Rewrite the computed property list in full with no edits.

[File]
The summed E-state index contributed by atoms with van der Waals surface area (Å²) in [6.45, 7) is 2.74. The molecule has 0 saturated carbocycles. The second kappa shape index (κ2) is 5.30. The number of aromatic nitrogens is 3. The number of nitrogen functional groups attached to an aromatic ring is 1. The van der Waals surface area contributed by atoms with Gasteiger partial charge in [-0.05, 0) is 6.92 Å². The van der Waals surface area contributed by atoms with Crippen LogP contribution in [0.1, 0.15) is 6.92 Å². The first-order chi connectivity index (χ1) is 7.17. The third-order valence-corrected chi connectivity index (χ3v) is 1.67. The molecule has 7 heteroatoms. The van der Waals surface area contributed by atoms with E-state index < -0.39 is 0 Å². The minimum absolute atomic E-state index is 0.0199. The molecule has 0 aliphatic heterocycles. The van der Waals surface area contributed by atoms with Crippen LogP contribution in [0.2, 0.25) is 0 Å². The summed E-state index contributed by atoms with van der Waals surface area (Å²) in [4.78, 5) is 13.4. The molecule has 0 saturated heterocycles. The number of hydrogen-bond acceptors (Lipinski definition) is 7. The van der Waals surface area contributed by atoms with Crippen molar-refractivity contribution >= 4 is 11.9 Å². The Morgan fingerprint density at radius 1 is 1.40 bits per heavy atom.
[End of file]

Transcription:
The summed E-state index contributed by atoms with van der Waals surface area (Å²) in [6.45, 7) is 2.74. The molecule has 0 saturated carbocycles. The second kappa shape index (κ2) is 5.30. The number of aromatic nitrogens is 3. The number of nitrogen functional groups attached to an aromatic ring is 1. The van der Waals surface area contributed by atoms with Gasteiger partial charge in [-0.05, 0) is 6.92 Å². The van der Waals surface area contributed by atoms with Crippen LogP contribution in [0.1, 0.15) is 6.92 Å². The first-order chi connectivity index (χ1) is 7.17. The third-order valence-corrected chi connectivity index (χ3v) is 1.67. The molecule has 7 heteroatoms. The van der Waals surface area contributed by atoms with E-state index < -0.39 is 0 Å². The minimum absolute atomic E-state index is 0.0199. The molecule has 0 aliphatic heterocycles. The van der Waals surface area contributed by atoms with Crippen LogP contribution in [0.2, 0.25) is 0 Å². The summed E-state index contributed by atoms with van der Waals surface area (Å²) in [4.78, 5) is 13.4. The molecule has 0 saturated heterocycles. The number of hydrogen-bond acceptors (Lipinski definition) is 7. The van der Waals surface area contributed by atoms with Crippen molar-refractivity contribution >= 4 is 11.9 Å². The Morgan fingerprint density at radius 1 is 1.40 bits per heavy atom.